I hummed and refused to humour that line of conversation any further. If my last evening at the Tower had taught me anything, it was that if I played courtly games I was going to lose. Badly. Better to stick to battlefields where I had a chance of carrying the day.
“Catherine Foundling,” I introduced myself, well aware that if she really was who she said she was then there was little chance she didn’t already know that.
“Interesting,” Ime murmured.
“How’s that?” I replied warily.
“Most individuals with a Role introduce themselves by their Name,” she noted. “I wonder if that disassociation is related to your origins.”
“I’m sure I’m not the first Callowan villain,” I spoke through gritted teeth.
“Hardly,” Ime acknowledged. “Yet Callowan villains were usually related to a Callowan pattern: overly ambitious uncles, warmongering commanders. For a girl born in Laure to become the Squire – a largely Praesi Name – is unprecedented. In many ways you are setting the standard for any who would follow in your path.”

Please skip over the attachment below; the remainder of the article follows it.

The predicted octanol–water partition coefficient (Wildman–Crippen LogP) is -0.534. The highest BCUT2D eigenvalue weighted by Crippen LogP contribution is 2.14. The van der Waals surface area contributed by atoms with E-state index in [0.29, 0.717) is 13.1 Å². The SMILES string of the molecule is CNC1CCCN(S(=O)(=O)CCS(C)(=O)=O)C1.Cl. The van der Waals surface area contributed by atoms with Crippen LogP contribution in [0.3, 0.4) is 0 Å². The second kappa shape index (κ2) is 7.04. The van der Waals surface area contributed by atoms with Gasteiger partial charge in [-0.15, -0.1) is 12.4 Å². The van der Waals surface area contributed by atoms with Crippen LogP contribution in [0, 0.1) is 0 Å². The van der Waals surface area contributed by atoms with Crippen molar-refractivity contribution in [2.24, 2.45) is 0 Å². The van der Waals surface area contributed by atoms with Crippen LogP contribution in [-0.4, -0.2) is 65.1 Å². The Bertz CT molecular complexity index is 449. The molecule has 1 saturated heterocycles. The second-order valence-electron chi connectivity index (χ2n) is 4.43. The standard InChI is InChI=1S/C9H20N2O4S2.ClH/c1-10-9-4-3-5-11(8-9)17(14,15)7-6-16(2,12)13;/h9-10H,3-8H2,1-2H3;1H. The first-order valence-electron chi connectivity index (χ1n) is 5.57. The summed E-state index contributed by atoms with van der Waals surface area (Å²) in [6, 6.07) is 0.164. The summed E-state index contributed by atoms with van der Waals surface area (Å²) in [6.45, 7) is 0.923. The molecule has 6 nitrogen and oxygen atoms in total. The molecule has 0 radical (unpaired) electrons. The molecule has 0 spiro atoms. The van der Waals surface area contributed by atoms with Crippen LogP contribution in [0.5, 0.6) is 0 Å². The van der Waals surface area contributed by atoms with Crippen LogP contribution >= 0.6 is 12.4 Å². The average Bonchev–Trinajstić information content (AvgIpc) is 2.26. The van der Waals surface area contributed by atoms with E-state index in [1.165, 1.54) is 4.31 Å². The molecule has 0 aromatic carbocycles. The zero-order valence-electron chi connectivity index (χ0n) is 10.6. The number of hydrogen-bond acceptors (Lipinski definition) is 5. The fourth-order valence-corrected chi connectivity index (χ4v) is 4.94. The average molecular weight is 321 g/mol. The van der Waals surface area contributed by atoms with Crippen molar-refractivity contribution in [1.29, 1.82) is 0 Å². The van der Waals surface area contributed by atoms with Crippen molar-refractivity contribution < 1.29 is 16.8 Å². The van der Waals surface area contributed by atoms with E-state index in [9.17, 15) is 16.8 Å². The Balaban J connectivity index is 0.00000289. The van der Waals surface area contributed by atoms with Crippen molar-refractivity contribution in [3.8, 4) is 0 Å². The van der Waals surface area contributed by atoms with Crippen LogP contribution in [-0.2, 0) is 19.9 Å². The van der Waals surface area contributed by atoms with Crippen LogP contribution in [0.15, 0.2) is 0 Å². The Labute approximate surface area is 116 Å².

“I’m sure there’s a point to this,” I replied flatly. “If you’d kindly get to it.”
Ime shrugged. “I’m trying to understand why Amadeus chose you to be his apprentice. Your marks at the orphanage’s education facilities weren’t particularly remarkable – I read your essay on the Licerian Wars and it was rather sloppy.”
Oh Gods, I couldn’t believe that a piece of homework I’d written half-drunk in the backroom of the Rat’s Nest had ended up in the hands of the fucking spymistress of the Empire. I forced my face to remain blank.
“I don’t think he picked me because of my academic record,” I said.
“Mhm, yes,” Ime hummed. “Your ranking in the Pit was more to your credit. Also a warning sign, of course. It was one of the reasons your file was flagged, along with your antisocial tendencies.”
“I’m not antisocial,” I retorted before I could help myself. “I’m just – never mind, not worth arguing over. What does that even mean, my ‘file was flagged’?”
I didn’t even bother to address the fact that everyone and their mother seemed to know I’d been part of an illegal underground fighting ring. Hells, Booker, what kind of a show were you running?